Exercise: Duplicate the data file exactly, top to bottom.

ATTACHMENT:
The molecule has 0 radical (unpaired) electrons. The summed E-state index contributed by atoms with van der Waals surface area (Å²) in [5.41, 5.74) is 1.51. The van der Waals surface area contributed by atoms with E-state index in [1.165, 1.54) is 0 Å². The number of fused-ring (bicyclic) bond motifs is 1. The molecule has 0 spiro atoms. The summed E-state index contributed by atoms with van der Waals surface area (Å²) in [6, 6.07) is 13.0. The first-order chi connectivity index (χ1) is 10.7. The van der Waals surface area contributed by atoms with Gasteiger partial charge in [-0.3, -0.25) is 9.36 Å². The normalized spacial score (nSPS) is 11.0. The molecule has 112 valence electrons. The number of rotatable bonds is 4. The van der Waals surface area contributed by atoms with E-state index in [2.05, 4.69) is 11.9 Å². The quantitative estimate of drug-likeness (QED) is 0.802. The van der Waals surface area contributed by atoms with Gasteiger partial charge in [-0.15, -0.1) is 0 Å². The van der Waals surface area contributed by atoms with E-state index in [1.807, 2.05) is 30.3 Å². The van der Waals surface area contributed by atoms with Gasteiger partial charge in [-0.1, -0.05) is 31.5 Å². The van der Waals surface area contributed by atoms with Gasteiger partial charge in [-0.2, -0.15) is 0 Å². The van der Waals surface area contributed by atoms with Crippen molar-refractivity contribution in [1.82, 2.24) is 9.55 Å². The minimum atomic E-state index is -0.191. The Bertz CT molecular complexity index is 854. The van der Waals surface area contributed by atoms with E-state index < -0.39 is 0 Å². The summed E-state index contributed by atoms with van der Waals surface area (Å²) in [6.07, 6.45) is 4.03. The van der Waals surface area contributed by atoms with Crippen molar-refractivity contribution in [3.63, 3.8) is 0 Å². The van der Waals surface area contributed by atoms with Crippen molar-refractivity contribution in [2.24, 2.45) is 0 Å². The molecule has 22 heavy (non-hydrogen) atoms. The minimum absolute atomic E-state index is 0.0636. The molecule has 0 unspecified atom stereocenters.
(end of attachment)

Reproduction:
The molecule has 0 radical (unpaired) electrons. The summed E-state index contributed by atoms with van der Waals surface area (Å²) in [5.41, 5.74) is 1.51. The van der Waals surface area contributed by atoms with E-state index in [1.165, 1.54) is 0 Å². The number of fused-ring (bicyclic) bond motifs is 1. The molecule has 0 spiro atoms. The summed E-state index contributed by atoms with van der Waals surface area (Å²) in [6, 6.07) is 13.0. The first-order chi connectivity index (χ1) is 10.7. The van der Waals surface area contributed by atoms with Gasteiger partial charge in [-0.3, -0.25) is 9.36 Å². The normalized spacial score (nSPS) is 11.0. The molecule has 112 valence electrons. The number of rotatable bonds is 4. The van der Waals surface area contributed by atoms with E-state index in [2.05, 4.69) is 11.9 Å². The quantitative estimate of drug-likeness (QED) is 0.802. The van der Waals surface area contributed by atoms with Gasteiger partial charge in [-0.15, -0.1) is 0 Å². The van der Waals surface area contributed by atoms with E-state index in [1.807, 2.05) is 30.3 Å². The van der Waals surface area contributed by atoms with Gasteiger partial charge in [-0.1, -0.05) is 31.5 Å². The van der Waals surface area contributed by atoms with Gasteiger partial charge in [-0.2, -0.15) is 0 Å². The van der Waals surface area contributed by atoms with Crippen molar-refractivity contribution in [1.82, 2.24) is 9.55 Å². The minimum atomic E-state index is -0.191. The Bertz CT molecular complexity index is 854. The van der Waals surface area contributed by atoms with E-state index < -0.39 is 0 Å². The summed E-state index contributed by atoms with van der Waals surface area (Å²) in [6.07, 6.45) is 4.03. The van der Waals surface area contributed by atoms with Crippen molar-refractivity contribution in [3.63, 3.8) is 0 Å². The van der Waals surface area contributed by atoms with Crippen molar-refractivity contribution in [2.24, 2.45) is 0 Å². The molecule has 22 heavy (non-hydrogen) atoms. The minimum absolute atomic E-state index is 0.0636. The molecule has 0 unspecified atom stereocenters.